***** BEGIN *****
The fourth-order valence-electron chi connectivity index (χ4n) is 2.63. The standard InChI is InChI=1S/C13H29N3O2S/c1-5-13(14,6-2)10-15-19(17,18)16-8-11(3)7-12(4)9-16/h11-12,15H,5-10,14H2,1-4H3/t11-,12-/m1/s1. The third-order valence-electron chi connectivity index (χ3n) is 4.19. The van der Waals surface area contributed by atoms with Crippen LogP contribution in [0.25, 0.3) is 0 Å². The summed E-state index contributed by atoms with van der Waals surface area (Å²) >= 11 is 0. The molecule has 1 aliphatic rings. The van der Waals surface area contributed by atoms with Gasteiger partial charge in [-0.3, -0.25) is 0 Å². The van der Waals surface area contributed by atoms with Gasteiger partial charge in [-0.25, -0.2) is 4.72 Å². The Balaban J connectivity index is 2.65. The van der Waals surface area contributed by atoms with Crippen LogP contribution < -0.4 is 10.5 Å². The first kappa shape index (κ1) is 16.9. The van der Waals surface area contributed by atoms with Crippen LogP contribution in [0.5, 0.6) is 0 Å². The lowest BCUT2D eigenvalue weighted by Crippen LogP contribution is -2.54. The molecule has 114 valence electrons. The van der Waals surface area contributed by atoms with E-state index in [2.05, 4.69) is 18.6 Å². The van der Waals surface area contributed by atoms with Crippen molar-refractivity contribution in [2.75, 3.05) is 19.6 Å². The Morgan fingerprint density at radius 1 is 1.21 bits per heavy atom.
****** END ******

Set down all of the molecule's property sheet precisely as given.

The fourth-order valence-electron chi connectivity index (χ4n) is 2.63. The standard InChI is InChI=1S/C13H29N3O2S/c1-5-13(14,6-2)10-15-19(17,18)16-8-11(3)7-12(4)9-16/h11-12,15H,5-10,14H2,1-4H3/t11-,12-/m1/s1. The third-order valence-electron chi connectivity index (χ3n) is 4.19. The van der Waals surface area contributed by atoms with Crippen LogP contribution in [0.25, 0.3) is 0 Å². The summed E-state index contributed by atoms with van der Waals surface area (Å²) >= 11 is 0. The molecule has 1 aliphatic rings. The van der Waals surface area contributed by atoms with Gasteiger partial charge in [-0.3, -0.25) is 0 Å². The van der Waals surface area contributed by atoms with Gasteiger partial charge in [-0.25, -0.2) is 4.72 Å². The Balaban J connectivity index is 2.65. The van der Waals surface area contributed by atoms with Crippen LogP contribution < -0.4 is 10.5 Å². The first kappa shape index (κ1) is 16.9. The van der Waals surface area contributed by atoms with Crippen LogP contribution in [0.5, 0.6) is 0 Å². The lowest BCUT2D eigenvalue weighted by Crippen LogP contribution is -2.54. The molecule has 114 valence electrons. The van der Waals surface area contributed by atoms with E-state index in [2.05, 4.69) is 18.6 Å². The van der Waals surface area contributed by atoms with Crippen molar-refractivity contribution in [2.75, 3.05) is 19.6 Å². The Morgan fingerprint density at radius 1 is 1.21 bits per heavy atom.